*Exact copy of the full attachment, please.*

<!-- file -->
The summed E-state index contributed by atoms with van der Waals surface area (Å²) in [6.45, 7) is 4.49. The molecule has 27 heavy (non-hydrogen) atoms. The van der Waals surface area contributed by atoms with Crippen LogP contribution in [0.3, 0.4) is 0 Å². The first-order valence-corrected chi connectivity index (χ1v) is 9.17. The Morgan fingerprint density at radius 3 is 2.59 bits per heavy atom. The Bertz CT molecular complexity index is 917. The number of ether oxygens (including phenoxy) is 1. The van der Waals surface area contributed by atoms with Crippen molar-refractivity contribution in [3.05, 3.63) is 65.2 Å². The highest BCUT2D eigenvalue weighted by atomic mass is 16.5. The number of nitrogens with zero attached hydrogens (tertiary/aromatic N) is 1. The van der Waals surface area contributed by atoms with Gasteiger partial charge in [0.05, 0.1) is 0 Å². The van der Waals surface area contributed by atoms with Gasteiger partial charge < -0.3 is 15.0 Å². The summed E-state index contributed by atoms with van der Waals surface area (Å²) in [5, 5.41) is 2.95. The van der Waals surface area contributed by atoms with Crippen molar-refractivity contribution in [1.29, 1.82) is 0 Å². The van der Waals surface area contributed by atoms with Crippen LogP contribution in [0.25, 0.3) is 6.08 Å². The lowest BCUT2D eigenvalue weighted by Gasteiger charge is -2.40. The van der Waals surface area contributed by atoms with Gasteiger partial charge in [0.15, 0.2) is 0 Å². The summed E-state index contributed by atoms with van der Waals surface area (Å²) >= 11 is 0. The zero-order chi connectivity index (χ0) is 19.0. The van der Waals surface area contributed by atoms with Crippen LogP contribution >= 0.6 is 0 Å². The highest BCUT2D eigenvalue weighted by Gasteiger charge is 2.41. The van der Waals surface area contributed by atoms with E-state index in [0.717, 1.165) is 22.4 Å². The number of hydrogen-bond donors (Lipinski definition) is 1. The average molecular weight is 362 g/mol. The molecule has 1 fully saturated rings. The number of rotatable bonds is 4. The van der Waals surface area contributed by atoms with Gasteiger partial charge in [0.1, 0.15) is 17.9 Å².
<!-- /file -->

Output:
The summed E-state index contributed by atoms with van der Waals surface area (Å²) in [6.45, 7) is 4.49. The molecule has 27 heavy (non-hydrogen) atoms. The van der Waals surface area contributed by atoms with Crippen LogP contribution in [0.3, 0.4) is 0 Å². The first-order valence-corrected chi connectivity index (χ1v) is 9.17. The Morgan fingerprint density at radius 3 is 2.59 bits per heavy atom. The Bertz CT molecular complexity index is 917. The number of ether oxygens (including phenoxy) is 1. The van der Waals surface area contributed by atoms with Crippen molar-refractivity contribution in [3.05, 3.63) is 65.2 Å². The highest BCUT2D eigenvalue weighted by atomic mass is 16.5. The number of nitrogens with zero attached hydrogens (tertiary/aromatic N) is 1. The van der Waals surface area contributed by atoms with Gasteiger partial charge in [0.05, 0.1) is 0 Å². The van der Waals surface area contributed by atoms with Gasteiger partial charge < -0.3 is 15.0 Å². The summed E-state index contributed by atoms with van der Waals surface area (Å²) in [5, 5.41) is 2.95. The van der Waals surface area contributed by atoms with Crippen molar-refractivity contribution in [1.29, 1.82) is 0 Å². The van der Waals surface area contributed by atoms with Crippen LogP contribution in [0.25, 0.3) is 6.08 Å². The lowest BCUT2D eigenvalue weighted by Gasteiger charge is -2.40. The van der Waals surface area contributed by atoms with Gasteiger partial charge in [0.15, 0.2) is 0 Å². The summed E-state index contributed by atoms with van der Waals surface area (Å²) >= 11 is 0. The zero-order chi connectivity index (χ0) is 19.0. The van der Waals surface area contributed by atoms with Crippen LogP contribution >= 0.6 is 0 Å². The highest BCUT2D eigenvalue weighted by Gasteiger charge is 2.41. The van der Waals surface area contributed by atoms with E-state index in [0.717, 1.165) is 22.4 Å². The number of hydrogen-bond donors (Lipinski definition) is 1. The average molecular weight is 362 g/mol. The molecule has 1 fully saturated rings. The number of rotatable bonds is 4. The van der Waals surface area contributed by atoms with Gasteiger partial charge in [0.1, 0.15) is 17.9 Å².